Thus we see that the hemispheric setting was not the only geographic model on the minds of early members of the Church. Joseph Smith’s contemporaries had different, conflicting ideas about Book of Mormon lands. Joseph apparently tolerated this, but he refused to take responsibility for things published in his name, that did not come under his supervisions. For instance in the March the 1842 issue of the Times and Seasons, Joseph refused to take responsibility for the previous February 15 issue published in his name. The absence of certified comments from Joseph Smith on ideas of the time like: Manti in Missouri, Lehi’s landing in Chile, Lehi’s landing just south of Panama, the narrow neck of land embracing all of Central America, Zarahemla at Quirigua, etc., does not mean that he endorsed these conflicting ideas. Joseph at the very least had resolved that some Book of Mormon events took place in his own country. He clearly stated this, and the Saints accepted it! Beyond this he apparently allowed the Saints to do as the Bible directs: “…consider of it, take advice, and speak your minds.” (Judges 19:30)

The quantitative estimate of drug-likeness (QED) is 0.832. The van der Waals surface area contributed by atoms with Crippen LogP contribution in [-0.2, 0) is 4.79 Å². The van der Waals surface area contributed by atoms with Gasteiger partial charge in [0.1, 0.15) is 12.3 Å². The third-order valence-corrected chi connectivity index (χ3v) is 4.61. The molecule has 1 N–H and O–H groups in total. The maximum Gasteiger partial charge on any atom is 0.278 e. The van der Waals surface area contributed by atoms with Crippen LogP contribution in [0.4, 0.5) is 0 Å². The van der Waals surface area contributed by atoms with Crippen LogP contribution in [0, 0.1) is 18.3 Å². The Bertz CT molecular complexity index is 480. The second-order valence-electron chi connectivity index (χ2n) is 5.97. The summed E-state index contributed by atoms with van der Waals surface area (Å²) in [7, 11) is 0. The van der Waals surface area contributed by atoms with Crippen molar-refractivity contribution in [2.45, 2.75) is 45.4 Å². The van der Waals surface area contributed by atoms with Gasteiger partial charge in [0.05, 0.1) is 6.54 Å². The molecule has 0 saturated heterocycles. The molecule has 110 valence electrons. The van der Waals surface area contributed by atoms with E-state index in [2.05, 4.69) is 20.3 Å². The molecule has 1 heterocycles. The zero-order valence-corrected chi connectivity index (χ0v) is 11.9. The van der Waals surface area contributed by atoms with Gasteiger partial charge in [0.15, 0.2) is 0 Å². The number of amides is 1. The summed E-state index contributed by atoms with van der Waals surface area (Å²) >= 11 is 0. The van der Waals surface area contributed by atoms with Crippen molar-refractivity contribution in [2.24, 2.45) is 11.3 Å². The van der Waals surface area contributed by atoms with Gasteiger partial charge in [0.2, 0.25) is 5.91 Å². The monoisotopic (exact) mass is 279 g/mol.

Even though exaggerated hemispheric settings for the Book of Mormon were
encouraged by some early Church leaders, there is no known statement by Joseph
Smith endorsing a hemispheric model.
The fact that Elder John Page was allowed to publish a non-hemispheric setting
for the Book of Mormon, indicates that Joseph Smith did not teach a hemispheric
setting as an oral tradition. Page clearly did not agree with the geography of his contemporary Orson Pratt (who did not attribute his
hemispheric model to Joseph Smith or to revelation).  The fact
that other LDS in the late 1830s placed southern Nephite territory (Manti) in
The Hemispheric geography got a boost sometime after the death of Joseph Smith, when the Williams document (alleging